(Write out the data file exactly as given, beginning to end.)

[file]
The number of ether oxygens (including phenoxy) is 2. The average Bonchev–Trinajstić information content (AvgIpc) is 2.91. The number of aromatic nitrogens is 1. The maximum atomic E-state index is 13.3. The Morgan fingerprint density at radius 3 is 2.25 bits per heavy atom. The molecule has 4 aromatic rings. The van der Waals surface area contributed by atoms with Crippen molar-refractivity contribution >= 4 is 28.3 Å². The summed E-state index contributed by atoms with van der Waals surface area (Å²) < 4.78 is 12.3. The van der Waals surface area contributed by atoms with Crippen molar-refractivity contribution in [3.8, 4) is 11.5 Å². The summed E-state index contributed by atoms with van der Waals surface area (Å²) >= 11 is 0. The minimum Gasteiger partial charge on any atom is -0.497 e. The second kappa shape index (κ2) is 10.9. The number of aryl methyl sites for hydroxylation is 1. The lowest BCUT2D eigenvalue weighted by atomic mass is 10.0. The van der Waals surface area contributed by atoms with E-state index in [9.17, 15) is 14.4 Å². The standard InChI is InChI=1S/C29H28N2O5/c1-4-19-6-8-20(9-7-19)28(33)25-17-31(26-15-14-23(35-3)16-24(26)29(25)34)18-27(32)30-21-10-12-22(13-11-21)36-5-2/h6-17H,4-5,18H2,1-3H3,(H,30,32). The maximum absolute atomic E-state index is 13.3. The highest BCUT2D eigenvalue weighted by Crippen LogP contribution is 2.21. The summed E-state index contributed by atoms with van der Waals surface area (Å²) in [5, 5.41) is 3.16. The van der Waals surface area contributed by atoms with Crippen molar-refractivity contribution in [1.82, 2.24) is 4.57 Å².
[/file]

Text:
The number of ether oxygens (including phenoxy) is 2. The average Bonchev–Trinajstić information content (AvgIpc) is 2.91. The number of aromatic nitrogens is 1. The maximum atomic E-state index is 13.3. The Morgan fingerprint density at radius 3 is 2.25 bits per heavy atom. The molecule has 4 aromatic rings. The van der Waals surface area contributed by atoms with Crippen molar-refractivity contribution >= 4 is 28.3 Å². The summed E-state index contributed by atoms with van der Waals surface area (Å²) < 4.78 is 12.3. The van der Waals surface area contributed by atoms with Crippen molar-refractivity contribution in [3.8, 4) is 11.5 Å². The summed E-state index contributed by atoms with van der Waals surface area (Å²) >= 11 is 0. The minimum Gasteiger partial charge on any atom is -0.497 e. The second kappa shape index (κ2) is 10.9. The number of aryl methyl sites for hydroxylation is 1. The lowest BCUT2D eigenvalue weighted by atomic mass is 10.0. The van der Waals surface area contributed by atoms with E-state index in [9.17, 15) is 14.4 Å². The standard InChI is InChI=1S/C29H28N2O5/c1-4-19-6-8-20(9-7-19)28(33)25-17-31(26-15-14-23(35-3)16-24(26)29(25)34)18-27(32)30-21-10-12-22(13-11-21)36-5-2/h6-17H,4-5,18H2,1-3H3,(H,30,32). The maximum absolute atomic E-state index is 13.3. The highest BCUT2D eigenvalue weighted by Crippen LogP contribution is 2.21. The summed E-state index contributed by atoms with van der Waals surface area (Å²) in [5, 5.41) is 3.16. The van der Waals surface area contributed by atoms with Crippen molar-refractivity contribution in [1.82, 2.24) is 4.57 Å².